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October 15, 1982 - Image 3

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Publication:
The Michigan Daily, 1982-10-15

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The Michigan Daily-Friday, October 15, 1982-Page 3

t c an did at e
urges uty

By KENT REDDING
With elections less than three weeks away, a
Democratic candidate for Lt. Gov. told a group of
nearly 100 students that only cooperation among all
state groups-including business, government, and
labor-will enable Michigan to turn its economy
around.
"If there's one thing we can't afford in this state, it
is to have one group set against another," Griffiths
said, emphasizing that the University has to play a
larger role providing expertise for state businesses.
ALTHOUGH THE state and nation face difficult
times ahead, the 72-year-old running mate of guber-
natorial candidate James Blanchard predicted "ex-
citing challenges ahead," and said "You can't afford
to die now, especially if you're my age."
Griffiths, who represented the 17th Congressional

district in Detroit for 20 years, also denied that Blan-
chard was being controlled by powerful unions in the
state. "If he were really a puppet to the unions, I
wouldn't be standing here," she said.
When one student asked Griffiths about Republican
candidate for governor Richard Headlee's claim that
he would run Michigan like a business, Griffiths
replied, "Which one, International Harvester?"
Government is not a business. It was never meant to
be."
IN SPITE of a recent poll that showed the Blan-
chard ticket to be nearly 20 percentage points ahead
of the Republicans, Griffiths refused to say she was
,optimistic. "I remember Thomas E. Dewey," she
said.
Griffiths also urged students to get out and vote on "
election day.

POSITIONS 6V0IL BLE

Interview Today, Oct. 1 5
For
ELECTIONS DIRECTOR
and
#SSISTf MT DIRECTOR
At LSA-STUDENT GOV'T
OFFICE-Rm. 4003 Union

f

f

-HAPPENINGS
Highlight
The University's Synchronized Swimming Competitive Team will hold a
clinic for team tryouts from 4-6 p.m. at the CCRB Margaret Bell Pool. All in-
terested persons are invited to either try out or watch others try out.
Films
Alternative Action-Notorious, 7 & 10:30 p.m.; Lifeboat, 8:45 p.m., MLB 4.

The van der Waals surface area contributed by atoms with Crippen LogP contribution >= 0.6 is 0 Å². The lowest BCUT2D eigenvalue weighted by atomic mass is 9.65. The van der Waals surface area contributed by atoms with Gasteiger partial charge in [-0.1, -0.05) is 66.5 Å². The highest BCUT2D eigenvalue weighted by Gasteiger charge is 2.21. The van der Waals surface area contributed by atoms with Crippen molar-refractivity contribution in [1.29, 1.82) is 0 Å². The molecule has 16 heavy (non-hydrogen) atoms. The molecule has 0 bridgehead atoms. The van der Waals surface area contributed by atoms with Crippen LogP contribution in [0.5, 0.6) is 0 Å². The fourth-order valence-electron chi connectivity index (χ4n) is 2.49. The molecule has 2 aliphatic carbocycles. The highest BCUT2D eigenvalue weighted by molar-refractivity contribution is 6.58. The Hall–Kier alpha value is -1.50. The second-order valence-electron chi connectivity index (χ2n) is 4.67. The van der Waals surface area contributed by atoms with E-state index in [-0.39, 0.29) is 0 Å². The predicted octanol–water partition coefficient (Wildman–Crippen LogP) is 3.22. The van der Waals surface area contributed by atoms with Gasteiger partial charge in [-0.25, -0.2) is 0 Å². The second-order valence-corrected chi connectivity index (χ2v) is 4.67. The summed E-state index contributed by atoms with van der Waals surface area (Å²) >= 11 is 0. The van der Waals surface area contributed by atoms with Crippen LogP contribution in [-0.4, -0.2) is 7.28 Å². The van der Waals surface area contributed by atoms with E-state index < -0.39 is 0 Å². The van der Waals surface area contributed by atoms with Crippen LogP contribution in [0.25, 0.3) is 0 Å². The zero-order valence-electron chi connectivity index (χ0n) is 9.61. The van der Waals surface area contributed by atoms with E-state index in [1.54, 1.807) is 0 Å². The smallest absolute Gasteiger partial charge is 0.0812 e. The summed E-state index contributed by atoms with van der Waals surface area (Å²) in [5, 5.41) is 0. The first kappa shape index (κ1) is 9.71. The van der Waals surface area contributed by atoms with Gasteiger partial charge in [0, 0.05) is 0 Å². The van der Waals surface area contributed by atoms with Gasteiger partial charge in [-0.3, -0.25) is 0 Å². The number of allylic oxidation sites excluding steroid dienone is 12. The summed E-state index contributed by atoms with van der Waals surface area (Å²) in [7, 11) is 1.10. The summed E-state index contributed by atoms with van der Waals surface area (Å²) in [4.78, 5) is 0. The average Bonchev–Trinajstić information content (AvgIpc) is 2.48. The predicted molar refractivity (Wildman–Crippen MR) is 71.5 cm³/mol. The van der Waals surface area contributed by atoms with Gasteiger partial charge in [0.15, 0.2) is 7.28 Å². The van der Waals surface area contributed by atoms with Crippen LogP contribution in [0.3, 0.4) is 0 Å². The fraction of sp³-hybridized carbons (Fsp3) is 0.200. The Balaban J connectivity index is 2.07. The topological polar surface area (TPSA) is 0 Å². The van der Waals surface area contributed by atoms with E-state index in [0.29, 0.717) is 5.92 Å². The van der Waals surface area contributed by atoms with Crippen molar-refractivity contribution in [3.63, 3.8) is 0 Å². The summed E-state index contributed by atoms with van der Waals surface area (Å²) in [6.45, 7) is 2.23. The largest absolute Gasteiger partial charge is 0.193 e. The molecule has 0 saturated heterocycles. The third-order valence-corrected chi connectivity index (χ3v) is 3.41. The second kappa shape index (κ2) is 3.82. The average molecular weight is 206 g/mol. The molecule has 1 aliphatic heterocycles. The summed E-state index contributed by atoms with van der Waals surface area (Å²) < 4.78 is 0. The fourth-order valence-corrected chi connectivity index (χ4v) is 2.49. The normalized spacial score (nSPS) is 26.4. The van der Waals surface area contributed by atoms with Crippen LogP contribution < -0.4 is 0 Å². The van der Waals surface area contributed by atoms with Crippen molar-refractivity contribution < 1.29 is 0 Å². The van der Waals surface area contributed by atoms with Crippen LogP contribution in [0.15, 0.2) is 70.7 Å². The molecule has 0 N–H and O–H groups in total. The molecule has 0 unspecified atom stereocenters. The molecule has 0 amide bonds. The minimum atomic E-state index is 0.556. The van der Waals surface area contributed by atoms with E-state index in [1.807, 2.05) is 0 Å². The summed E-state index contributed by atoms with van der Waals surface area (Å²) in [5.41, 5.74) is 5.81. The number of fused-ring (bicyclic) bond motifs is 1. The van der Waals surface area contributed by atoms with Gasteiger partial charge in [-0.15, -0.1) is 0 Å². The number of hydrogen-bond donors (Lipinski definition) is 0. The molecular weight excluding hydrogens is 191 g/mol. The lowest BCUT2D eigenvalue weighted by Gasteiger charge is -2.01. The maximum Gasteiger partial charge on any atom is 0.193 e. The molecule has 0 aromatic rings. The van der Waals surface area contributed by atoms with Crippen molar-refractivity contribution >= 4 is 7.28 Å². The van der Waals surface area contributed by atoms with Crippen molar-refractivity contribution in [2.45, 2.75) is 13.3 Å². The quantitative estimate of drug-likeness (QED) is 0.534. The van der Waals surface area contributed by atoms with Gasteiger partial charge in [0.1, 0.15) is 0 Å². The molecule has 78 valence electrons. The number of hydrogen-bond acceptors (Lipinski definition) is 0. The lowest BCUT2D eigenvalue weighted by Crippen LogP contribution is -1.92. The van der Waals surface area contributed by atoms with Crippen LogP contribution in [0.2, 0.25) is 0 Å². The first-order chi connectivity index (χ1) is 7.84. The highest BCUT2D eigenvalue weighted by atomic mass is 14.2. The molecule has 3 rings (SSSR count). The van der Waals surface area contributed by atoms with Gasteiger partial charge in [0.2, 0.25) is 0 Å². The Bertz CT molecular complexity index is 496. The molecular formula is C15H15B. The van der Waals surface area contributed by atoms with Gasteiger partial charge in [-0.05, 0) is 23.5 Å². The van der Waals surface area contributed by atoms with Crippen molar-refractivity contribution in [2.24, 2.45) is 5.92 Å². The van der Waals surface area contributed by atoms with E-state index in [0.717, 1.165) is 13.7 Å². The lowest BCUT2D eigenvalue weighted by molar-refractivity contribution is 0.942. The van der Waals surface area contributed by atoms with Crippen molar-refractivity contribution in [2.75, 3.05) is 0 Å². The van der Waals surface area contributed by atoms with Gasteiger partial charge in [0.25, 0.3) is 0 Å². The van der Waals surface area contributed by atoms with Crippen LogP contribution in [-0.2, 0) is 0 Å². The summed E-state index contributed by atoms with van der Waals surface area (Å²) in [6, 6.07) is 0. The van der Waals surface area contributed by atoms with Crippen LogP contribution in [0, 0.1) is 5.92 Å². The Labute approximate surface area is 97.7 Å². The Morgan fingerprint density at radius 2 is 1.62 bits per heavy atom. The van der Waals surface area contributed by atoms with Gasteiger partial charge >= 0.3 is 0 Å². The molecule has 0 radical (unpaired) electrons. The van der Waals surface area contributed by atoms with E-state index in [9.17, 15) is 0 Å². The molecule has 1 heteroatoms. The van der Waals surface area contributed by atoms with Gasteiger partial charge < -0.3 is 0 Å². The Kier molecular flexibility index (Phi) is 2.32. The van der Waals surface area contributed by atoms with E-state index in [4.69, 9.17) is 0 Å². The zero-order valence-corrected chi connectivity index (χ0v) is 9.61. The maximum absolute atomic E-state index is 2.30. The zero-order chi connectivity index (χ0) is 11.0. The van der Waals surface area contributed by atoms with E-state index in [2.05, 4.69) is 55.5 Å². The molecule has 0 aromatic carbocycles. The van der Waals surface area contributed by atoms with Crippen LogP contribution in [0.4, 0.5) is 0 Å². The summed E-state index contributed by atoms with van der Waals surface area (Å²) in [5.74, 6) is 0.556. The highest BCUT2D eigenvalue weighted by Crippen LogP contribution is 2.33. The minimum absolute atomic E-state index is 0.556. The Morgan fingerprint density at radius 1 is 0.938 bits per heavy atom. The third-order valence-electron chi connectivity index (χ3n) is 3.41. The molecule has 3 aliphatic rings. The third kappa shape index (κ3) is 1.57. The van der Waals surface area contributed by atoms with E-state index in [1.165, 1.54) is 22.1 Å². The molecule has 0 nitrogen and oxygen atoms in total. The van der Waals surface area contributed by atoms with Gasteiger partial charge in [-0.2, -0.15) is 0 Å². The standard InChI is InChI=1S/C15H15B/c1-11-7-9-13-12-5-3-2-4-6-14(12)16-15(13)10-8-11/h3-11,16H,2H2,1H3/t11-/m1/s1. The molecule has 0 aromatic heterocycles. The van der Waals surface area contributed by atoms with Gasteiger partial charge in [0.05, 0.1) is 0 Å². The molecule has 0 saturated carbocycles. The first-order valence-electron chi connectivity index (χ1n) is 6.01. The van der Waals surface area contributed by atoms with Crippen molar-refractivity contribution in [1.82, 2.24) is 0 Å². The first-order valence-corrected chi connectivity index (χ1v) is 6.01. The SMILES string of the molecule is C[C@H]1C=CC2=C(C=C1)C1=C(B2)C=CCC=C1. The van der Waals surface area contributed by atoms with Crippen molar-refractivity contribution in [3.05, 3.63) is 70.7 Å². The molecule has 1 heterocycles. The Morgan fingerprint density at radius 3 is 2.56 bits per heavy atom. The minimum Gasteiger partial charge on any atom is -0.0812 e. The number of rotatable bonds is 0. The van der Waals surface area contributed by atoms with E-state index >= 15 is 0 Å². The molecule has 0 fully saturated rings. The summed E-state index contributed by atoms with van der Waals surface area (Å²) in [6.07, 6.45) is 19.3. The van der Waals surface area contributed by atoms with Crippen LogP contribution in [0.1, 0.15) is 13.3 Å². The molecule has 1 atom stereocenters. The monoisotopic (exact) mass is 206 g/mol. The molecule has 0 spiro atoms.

Mediatrics,,Animal House, 7& 9 p.m., Nat. Sci-
Cinema Guild - Time Bandits, 7 & 9:10 p.m., Lorch.
Ann Arbor Film Co-op-Eraserhead, 7 &10:20 p.m., Death Race 2000, 8:40 p.m.
MLB3.
Cinema I-Messidor, 7 & 9:10 p.m., Aud. A, Angell:
Performances
PTP-"Born Yesterday," Lydia Mendelssohn Theatre, 8 p.m.
Ark-O. J. Anderson & Connie Kaldor, 9 p.m., 1421 Hill.
School of Music-Gamelan Ensemble, 8 p.m., Rackham; Music From In-
terlochen, 8 p.m., Recital Hall.
Canterbury Loft - "Bent, "8 p.m., 332 S. State.
Residential College - New dances by Benadette Palazzola and dancers, 8
p.m., RC Theatre, East Quad.
Javanese Gamelan - Sri Djoko Raharjo presents a shadow puppet play, 8
p.m., Rakcham.
Michigan Nuclear Weapons Freeze-Joan Morris and William Bolcom,
8:30 p.m.; St. Andrew's Episcopal Church.
Speakers
Transportation Studies - Kenneth Orski, "Emerging Role of the Private
Sector in Public Transportation," 2-5 p.m., Henderson Rm., League.
Astronomy - Douglas Richstone, "The Death of Stars" 8:30 p.m., Aud. B,
Angell.
Guild House-Diane Deutsch, "Despair and the Ability to Grieve," noon,
802 Monroe.
Nuclear Engineering-Michael Flynn, "Diagnostic Image Analysis,"
White Aud., 3:45 p.m.
Ind. & Oper. Engineering-Sem., James Hayes, "A Systems Approach to
the Design of Bulk Materials Conveyors," 10-11 a.m., 311 W. Eng.
E 'Museum of Art-Katie Aldrich, "What is a Print?" 12:10-12:30 p.m., Stella
Exhibition.
Brown Bag Lect. Series-Stephan Hapsburg, "The Creative Attitude,"
12:30 p.m., Art & Arch. Aud.
Michigan Econ. Soc.-Prof. George Johnson, "Supple Side
Economics-Changing Incentive," 3:30 p.m., Anderson Rm.
National Lawyers Guild-Albie Sachs, "The Future of the National
Liberation Movdement in Southern Africa," 7:30 p.m., Lawyers Club Lounge.
Meetings
Univ. Duplicate Bridge Club-7:15 p.m., League.
Intl. Student Fellowship-Open to all Foreign Students, 7 p.m., 4100 Nixon
Rd.'
Ann Arbor Chinese Bible Class-English, Mandarin and Cantonese
groups, 7:30 p.m., Univ. Reformed Church.
Artists & Craftsmen Guild-Workshop, "The Business of Being an Artist,"
Registration Deadline, call 763-4430.
Regents Mtg. - 9 a.m., Regents Rm., Fleming Admin. Bldg.
Dental School Student Bible Study Group-1 p.m., Dental Bldg. Rm.
B312A.
Southeast Asian Studies-"Midwest Conf. on Asian Affairs,"
Registration, 9 a.m., Rackham.
Miscellaneous
Tar Kwon Do Club-Practice, Martial Arts Rm., CCRB 5-7 p.m.
Folk Dance Club - Folk Dancing, 8 p.m.-midnight, Dance Studio at
William & State.,
Woman's Athletics - Field Hockey, Mich. vs. Iowa 4 p.m., Ferry Field.
Volleyball-Mich. vs. Illinois, CCRB, 7 p.m.

Tennis star Ashe

I-.

hypes insu
By SHARON SILBAR
Retired athletes don't die, they simply
change professions. Some become
sportscasters, others do beer commer-
cials.
For the past six years, tennis great
Arthur Ashe has acted as a consultant t
the Aetna Life and Casualty Company
and it was as such that he visited Ann
Arbor yesterday.
SPEAKING to about 25 minority
students who attended a meeting at